Hong Kong-listed Chinachem is suing Kr Space for HK$500 million ($63.8 million) accusing the mainland co-working space provider of breaking a five-year lease contract, according to a writ filed by the property developer with Hong Kong’s High Court.
Kr Space, a spinoff of Alibaba-backed technology platform 36Kr, surrendered an 83,000 square foot (7,712 square meter) lease in the One Hennessy Office building in Hong Kong’s Wanchai district, Mingtiandi reported last week.
Chinachem, owner of the 21-story tower on Hennessy Road, is now claiming the HK$500.9 million sum from Kr Space as the total value of the co-working provider’s lease for the seven floors space in the newly-completed tower.
A Contract That Wasn’t to Be
The compensation Chinachem is seeking includes 10 years’ rent at HK$7.4 million a month, plus management and facilities fees, as well as government taxes, reported the South China Morning Post.
Kr Space and Chinachem had apparently agreed to a five year lease for floors 11 through 19 of the building in May of last year, with an option to renew for another five years. With the project not yet having secured its occupancy permit from the government at the time, most would-be occupiers would sign a letter of intent with the landlord for the space, with a formal lease to be conditional on the building receiving its occupancy permit, which Chinachem achieved for One Hennessy in March of this year.
As a redevelopment project kicked off by Chinachem in 2013, One Hennessy is set for completion by Q2 2019.
Collecting Alimony for Being Jilted at the Altar
Chinachem had initially asked Kr Space, which was planning to use One Hennessy as its flagship location in Hong Kong, to pay a security deposit of HK$24.3 million – equivalent to three months’ rent along with management and air-con charges, as well as a decoration deposit of HK$415,000. However, after some negotiation, the flexible office firm ended up paying an initial deposit of only HK$7.4 million for what would have been its first location outside of mainland China.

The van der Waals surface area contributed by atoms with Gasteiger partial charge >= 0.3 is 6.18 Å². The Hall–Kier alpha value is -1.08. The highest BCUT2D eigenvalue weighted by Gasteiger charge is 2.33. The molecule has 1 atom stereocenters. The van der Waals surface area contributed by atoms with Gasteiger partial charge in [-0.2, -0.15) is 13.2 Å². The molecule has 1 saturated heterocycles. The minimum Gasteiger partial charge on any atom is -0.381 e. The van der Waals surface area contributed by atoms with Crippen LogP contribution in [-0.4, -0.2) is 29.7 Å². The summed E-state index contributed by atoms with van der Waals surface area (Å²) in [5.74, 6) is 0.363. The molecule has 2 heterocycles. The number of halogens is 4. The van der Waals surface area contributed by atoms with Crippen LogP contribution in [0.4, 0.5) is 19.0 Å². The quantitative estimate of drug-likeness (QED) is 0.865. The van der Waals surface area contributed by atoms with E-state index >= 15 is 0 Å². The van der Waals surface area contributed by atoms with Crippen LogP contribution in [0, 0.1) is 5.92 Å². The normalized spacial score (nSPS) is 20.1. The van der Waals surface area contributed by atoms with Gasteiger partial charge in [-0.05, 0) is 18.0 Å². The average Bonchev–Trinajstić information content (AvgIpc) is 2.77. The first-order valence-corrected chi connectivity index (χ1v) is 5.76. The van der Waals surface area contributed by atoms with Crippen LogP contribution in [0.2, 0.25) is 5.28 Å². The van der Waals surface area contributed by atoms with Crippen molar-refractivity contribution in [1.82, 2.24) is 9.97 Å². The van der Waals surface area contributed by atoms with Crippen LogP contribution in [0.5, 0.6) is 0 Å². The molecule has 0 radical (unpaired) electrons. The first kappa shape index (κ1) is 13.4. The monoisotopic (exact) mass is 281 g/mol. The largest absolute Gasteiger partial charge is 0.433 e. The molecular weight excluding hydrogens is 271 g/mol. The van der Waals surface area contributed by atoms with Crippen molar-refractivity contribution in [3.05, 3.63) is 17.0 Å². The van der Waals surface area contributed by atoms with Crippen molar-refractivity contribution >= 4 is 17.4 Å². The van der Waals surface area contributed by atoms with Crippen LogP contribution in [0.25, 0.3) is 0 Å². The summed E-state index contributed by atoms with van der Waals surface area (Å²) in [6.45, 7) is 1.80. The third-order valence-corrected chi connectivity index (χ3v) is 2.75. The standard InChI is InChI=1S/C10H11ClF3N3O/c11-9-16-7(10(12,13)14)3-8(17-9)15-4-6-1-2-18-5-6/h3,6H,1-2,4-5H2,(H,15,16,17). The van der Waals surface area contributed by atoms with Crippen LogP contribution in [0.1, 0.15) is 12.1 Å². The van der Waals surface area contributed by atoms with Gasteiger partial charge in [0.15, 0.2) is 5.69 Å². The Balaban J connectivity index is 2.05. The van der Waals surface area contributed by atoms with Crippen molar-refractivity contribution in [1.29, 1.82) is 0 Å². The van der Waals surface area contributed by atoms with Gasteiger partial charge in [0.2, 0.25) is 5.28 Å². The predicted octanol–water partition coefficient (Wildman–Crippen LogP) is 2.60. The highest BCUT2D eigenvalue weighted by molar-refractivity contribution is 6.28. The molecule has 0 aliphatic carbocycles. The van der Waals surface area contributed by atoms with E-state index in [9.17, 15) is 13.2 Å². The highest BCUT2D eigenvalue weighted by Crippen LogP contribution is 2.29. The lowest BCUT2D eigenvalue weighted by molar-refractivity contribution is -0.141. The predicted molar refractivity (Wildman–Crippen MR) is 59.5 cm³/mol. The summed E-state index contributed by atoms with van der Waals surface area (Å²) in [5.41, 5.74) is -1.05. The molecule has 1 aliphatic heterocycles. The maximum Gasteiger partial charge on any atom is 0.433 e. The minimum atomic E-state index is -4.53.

“We are disappointed for sure, when such a situation happens to any of our tenants,” Donald Choi, Chinachem’s chief executive, told the SCMP. He confirmed that the company received emails on March 4 and 11 saying Kr Space would not go ahead with a five-year lease starting April 1, as stated in an intent agreement the two sides signed on April 30 last year.
Although the two parities did not sign a final leasing contract for the property and the developer now contends that Kr Space had accepted the lease terms and that the contract should be considered legally binding and enforceable, according to the writ.
Co-Working Bros Go with No Harm No Foul
Kr Space, which is reported to be down-sizing amid a drought of venture capital financing, said it was unaware of the legal action and had not been contacted by Chinachem. The company also confirmed it would not take up space in One Hennessy, according to the SCMP.
Sean Qian Xiao, vice-president at Kr Space, told the newspaper that, based on their understanding, if they terminated the agreement, the deposit they have paid will be forfeited, but countered that the compensation Chinachem is asking for was unrealistic and too high.
Qian also added that a Kr Space co-working space in Hong Kong’s Time Square, which was previously thought to have too been aborted by the company, has signed tenants and will open this month as scheduled. The two-story location is, however, much smaller than the planned three-story, 53,000 square foot space which the company had announced in August last year.
No VC Funding Means No More Business
The change in Kr Space’s plans may be due to a major funding round which never happened. The startup, which reached a total of just over $137 million in funding when it won RMB 600 million in investment from existing backers in January 2018, had in May last year announced plans to raise an additional $200 million at a valuation of over $1 billion.
However, the company appears never to have closed on that unicorn round even after having opened more than 60 co-working centres spanning more than 300,000 square meters of space in 12 Chinese cities.
The challenges afflicting Kr Space may be an industry-wide phenomena in China, according to a survey released earlier this year.
Forty companies in China’s shared-office sector vanished in the 10 months from January to October 2018, according to a report by the China Real Estate Chamber of Commerce, with the research by the real estate non-profit finding that about 40 percent of existing co-working projects are more than half empty.